The Best Small Business Financing Options of 2019

Need to start, run, or grow your business? Here are your best business financing options.
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Small Business Financing: What Is It, and Where Can You Get It?

Zoomed out, small business financing is a pretty simple concept: Business financing is, simply, the act of finding capital necessary to start, run, and grow your small business. Up close, things can get trickier, and learning the ins and outs of your business financing options can be a lot easier said than done.

But that’s precisely what we’re here for.

The top small business financing options of 2019 are:

  1. Short-term loans
  2. Term loans
  3. SBA loans
  4. Business lines of credit
  5. Business credit cards
  6. Equipment financing
  7. Invoice financing
  8. Merchant cash advances
  9. Angel investors
  10. Venture capital
  11. Family and friends
  12. Crowdfunding
  13. 401(k) financing
  14. Small business grants
  15. Competitions

With this guide, we’ll cover the details on all 15 of these business financing options and walk you through just how to choose which one can best address your business’s needs.

So buckle up, and get ready to become an expert on finding and securing financing for your business:

Check Your Business Financing Options

Covering the Basics of Small Business Financing

Whether you call it business financing, business funding, or whatever other jargon the industry has come up with, small business financing is the money you need to help start, run, and grow your company—and, of course, the act of coming up with that money.

While you could technically pay the upfront costs and cover any cash flow gaps with your own money, out of pocket, it generally doesn’t make much sense to do so.

Instead, most successful business owners turn to outside small business financing—whether that means debt, equity, or something even more creative. We’ll explain what each of those paths might hold for you, and what to know about them, in just a minute.


8 Ways to Finance Your Small Business Through Debt

There are a few different ways to get the capital you need to start, grow, or manage your business. One of the most straightforward ways to finance a business is to use debt financing.

Let’s start with the fundamentals of debt financing:

Debt, or credit, is a system of business financing where you borrow money from a lender—and then pay it back, plus interest, over time.

You’re spending money for the chance to spend money, which might sound like a raw deal… Until you realize that it’s money you wouldn’t have had in the first place.

Debt, while a scary word to plenty of people, is actually a good thing: it lets you expand, innovate, and explore. Savvy small business owners know how crucial financing a small business with debt can be.

We’ve categorized debt business financing into eight major types for you.

#1. Short-Term Loans

First things first:

What’s a term loan?

When you think of debt financing, you probably already imagine a term loan.

You get a lump sum of cash and you use it to grow your business, making daily, weekly, or monthly payments back to your lender until the loan is all paid off. It’s a pretty straightforward arrangement—and one that’s easy to plan your business’s financials around.

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Requirements

Businesses big and small can qualify for short-term loans:

They have some of the laxest requirements in small business financing, or at least of the term loans.

In fact, short term loans are expensive in part because of their accessibility—lenders need to protect themselves against the losses of investing in borrowers with less time in business, lower credit scores, and smaller annual revenues by hiking up their rates. Short-term loans for bad credit exist, but they will be expensive.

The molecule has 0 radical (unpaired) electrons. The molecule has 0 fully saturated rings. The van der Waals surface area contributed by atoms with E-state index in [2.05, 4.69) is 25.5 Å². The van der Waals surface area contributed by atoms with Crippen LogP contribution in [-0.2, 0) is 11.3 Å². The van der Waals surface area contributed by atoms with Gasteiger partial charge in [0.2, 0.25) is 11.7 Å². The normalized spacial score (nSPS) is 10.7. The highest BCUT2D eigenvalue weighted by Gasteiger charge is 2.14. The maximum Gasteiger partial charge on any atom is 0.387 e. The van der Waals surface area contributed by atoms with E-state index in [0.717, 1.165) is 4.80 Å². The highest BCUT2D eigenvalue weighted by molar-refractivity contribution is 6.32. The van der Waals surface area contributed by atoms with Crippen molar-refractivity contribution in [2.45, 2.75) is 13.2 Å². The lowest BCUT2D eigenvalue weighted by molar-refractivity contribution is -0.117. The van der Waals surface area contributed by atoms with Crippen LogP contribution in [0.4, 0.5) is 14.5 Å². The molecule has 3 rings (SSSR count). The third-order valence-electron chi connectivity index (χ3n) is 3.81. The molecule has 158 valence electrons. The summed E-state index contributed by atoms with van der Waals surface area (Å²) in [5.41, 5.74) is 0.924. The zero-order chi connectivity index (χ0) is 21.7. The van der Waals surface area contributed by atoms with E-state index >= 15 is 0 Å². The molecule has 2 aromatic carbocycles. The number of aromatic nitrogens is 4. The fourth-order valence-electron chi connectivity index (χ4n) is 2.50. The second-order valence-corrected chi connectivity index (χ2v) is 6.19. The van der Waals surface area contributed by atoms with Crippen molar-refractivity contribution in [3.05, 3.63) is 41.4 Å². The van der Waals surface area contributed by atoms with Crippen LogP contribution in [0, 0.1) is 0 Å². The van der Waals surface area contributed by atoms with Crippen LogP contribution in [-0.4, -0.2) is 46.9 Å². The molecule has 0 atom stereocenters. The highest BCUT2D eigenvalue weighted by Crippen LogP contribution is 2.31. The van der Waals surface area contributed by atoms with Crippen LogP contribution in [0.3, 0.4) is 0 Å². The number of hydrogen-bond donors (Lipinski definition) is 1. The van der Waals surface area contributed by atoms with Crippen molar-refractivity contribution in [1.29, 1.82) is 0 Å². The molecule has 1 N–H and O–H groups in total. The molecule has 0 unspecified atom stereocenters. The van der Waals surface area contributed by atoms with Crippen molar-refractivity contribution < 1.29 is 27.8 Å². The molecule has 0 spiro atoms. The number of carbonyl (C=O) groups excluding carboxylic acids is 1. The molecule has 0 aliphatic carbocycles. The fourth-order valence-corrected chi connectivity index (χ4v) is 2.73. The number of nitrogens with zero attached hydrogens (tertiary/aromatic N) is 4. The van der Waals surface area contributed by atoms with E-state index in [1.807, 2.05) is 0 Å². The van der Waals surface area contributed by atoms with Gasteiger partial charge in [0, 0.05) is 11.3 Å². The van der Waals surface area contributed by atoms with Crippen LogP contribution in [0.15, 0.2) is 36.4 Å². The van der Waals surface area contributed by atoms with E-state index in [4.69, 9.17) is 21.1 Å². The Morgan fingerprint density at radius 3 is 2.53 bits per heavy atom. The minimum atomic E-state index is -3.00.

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Rates and Terms

With terms between 3 to 18 months, short-term loans are pretty aptly named. They’re made for quick fixes and immediate emergencies—but, unfortunately, they tend to be as expensive as they are speedy.

It’s a reality of the lending industry that fast cash is pricey cash, and short-term loans are no exception.

They’re smaller in loan amount than their bigger cousins—the traditional term loan, up next—and generally are faster to apply for, but they can carry interest rates of 14% and up.

Depending on your qualifications, you could get a short-term loan that’s much, muc h higher than 14% APR—think triple digit APRs.

#2. Term Loan

Traditional term loans, sometimes called medium-term loans, are for more established businesses: they’re bigger and slower to fund, with longer term lengths and lower interest rates than short-term loans.

Basically?

They’re the catch-all small business financing debt product for business owners with some experience, annual revenue, and good credit scores.

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Requirements

You might be able to score a term loan from your local bank—and if you do, congratulations!

Only about 20% of small business owners can qualify for a bank loan, which tends to be the longest and most affordable small business financing option out there.

But not to worry. Medium-term loans are still available through online alternative lenders, if that’s the product you’re interested in.

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Rates and Terms

Their terms can last between 1 and 5 years, and though they’re not quite as speedy as short-term loans, you can still qualify and receive the funding for a medium-term loan in a maximum of 10 days.

Online, medium-term lenders can fund these term loans faster than a bank can for a few reasons.

First off, they use technology to process loan applications and underwrite their loans in a much faster, more efficient process.

Secondly, they tend to require less documentation than a bank would—saving you time during the application process, and the lender time during loan processing.

And finally, online lenders might have less strenuous qualification requirements (at least compared to a bank). This is not to say that qualifying with a medium-term, online lenders is easy—they tend to be the hardest small business lenders to qualify with. However, they will work with more small business owners than a bank would necessarily consider working with.